As an example, Backshall recalls the time he and Sir David were discussing a rugby match that had just taken place. The older man was reliving the denouement of the game. “It was like listening to the finest commentator of all time retelling the story of a try being scored,” he remembers.
“You just sit there and go, ‘Wow I could sit and listen to him for the rest of my life talking about anything’.”
When Sir David finally retires from wildlife presenting – and he is very close to his 97th birthday – Backshall’s role on TV is likely to grow further. However, as he admits: “I could never get close to what [Sir David]
does and nor would I try. I do watch videos of him and study how he does it but, at the same time, you have to be careful not to try too hard to mimic him because you’ll get caught very, very quickly if you do that.
“The second you stop being yourself and start being a simulacrum of Sir David is the second everyone will scream, ‘Oi! Look what he’s doing! He’s copying Sir David!’.”
ABROADCASTING landscape without Sir David is difficult to imagine. The master’s role is one that Backshall believes will never truly be filled. “I have no idea how we can think about continuing after the era of Attenborough,” he says. “His legacy is extraordinary. Having now done the Wild Isles series, every single element of whole organism biology has been ticked off: birds, mammals, reptiles, amphibians, bugs, the continents, frozen, the seas…
“And yet he still manages to innovate, still manages to create the finest natural history content in the world, and he is an extraordinary ambassador for this country.”
Backshall says there will never be another era when one person dominates nature coverage so completely in the way Sir David has over the last seven decades.
“Generations have grown up knowing that voice, trusting that voice,” he adds. “He is seen as one of the most trusted figures in the world. You hear his voice, and you know what you’re hearing is the truth.
“It is evidence-based and it’s coming from the right place. And I think that makes a big difference. He will never, and can never, be replaced.”
As well as wildlife, Backshall has had some eyebrow-raising encounters with humans too. None more so than a recent meeting on The One Show with the Duchess of York, Sarah Ferguson.
“She was absolutely hilarious,” he smiles. “I’m not someone who spends an awful lot of time thinking about the royals but every time I have spent some proper time – not just shaking hands – but actually had a proper chat with them, I’ve always been really impressed. And I have to say she was amazing.”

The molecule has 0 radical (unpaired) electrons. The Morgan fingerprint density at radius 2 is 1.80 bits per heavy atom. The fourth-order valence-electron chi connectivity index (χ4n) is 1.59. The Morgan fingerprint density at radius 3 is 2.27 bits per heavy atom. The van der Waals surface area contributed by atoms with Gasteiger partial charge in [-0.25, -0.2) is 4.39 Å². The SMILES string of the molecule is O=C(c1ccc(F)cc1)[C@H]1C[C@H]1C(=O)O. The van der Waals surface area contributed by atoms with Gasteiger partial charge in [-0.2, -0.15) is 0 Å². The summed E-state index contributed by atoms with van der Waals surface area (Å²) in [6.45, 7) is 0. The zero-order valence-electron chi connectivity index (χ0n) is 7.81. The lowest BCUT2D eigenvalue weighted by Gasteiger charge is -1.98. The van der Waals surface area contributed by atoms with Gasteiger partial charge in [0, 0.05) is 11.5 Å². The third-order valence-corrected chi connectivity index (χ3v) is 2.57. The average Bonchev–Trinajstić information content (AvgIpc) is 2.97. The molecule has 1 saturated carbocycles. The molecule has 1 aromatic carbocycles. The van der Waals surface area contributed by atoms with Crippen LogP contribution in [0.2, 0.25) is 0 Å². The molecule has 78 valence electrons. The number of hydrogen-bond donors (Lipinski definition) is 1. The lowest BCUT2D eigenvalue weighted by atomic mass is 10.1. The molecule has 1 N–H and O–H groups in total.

It turns out Fergie knew all about him and his wife of six years, 36-year-old Olympic gold medallist rower Helen Glover, and the names and ages of their children (Logan, four, and two-year-old twins, Kit and Willow).
“The guys at The One Show, who obviously have A-list celebrities coming through there all the time, their jaws were on the floor.”
And it wasn’t just the Backshalls that Fergie had swotted up on.
“She was also stalking the other presenters,” Backshall jokes.
“She’d brought personal gifts for all of them, and she chatted about Helen and her journey to the Olympics as if they were old friends. She was just absolutely delightful.” Backshall’s wife recently confirmed she’ll be competing for Great Britain in next year’s Paris Olympic Games.
She already has gold medals from the London and Rio Olympics.
“It’s very much a team effort,” he says. “With three young kids, it’s going to be a real balancing act over the next year or so, but it’s working OK so far.
“I’ve got a good amount of time off so I’m not going to do any travel. I can cover things like her regattas and training camps over the summer. But it’ll be so worth it.
“Just the thought that we could be in Paris with our three kids, waiting and watching to see mummy race in the Olympics, would be unbelievable.”
Until then, Backshall plans to concentrate on his role as parent and loyal husband. Having three children under the age of five means there’s little time for anything else.
“When we get to the end of the day, and the kids are down, and Helen and I both sit there in our pyjamas, I will massage her aching feet and we will play a board game,” he reveals with a smile.
“That is as rock and roll as my life gets.”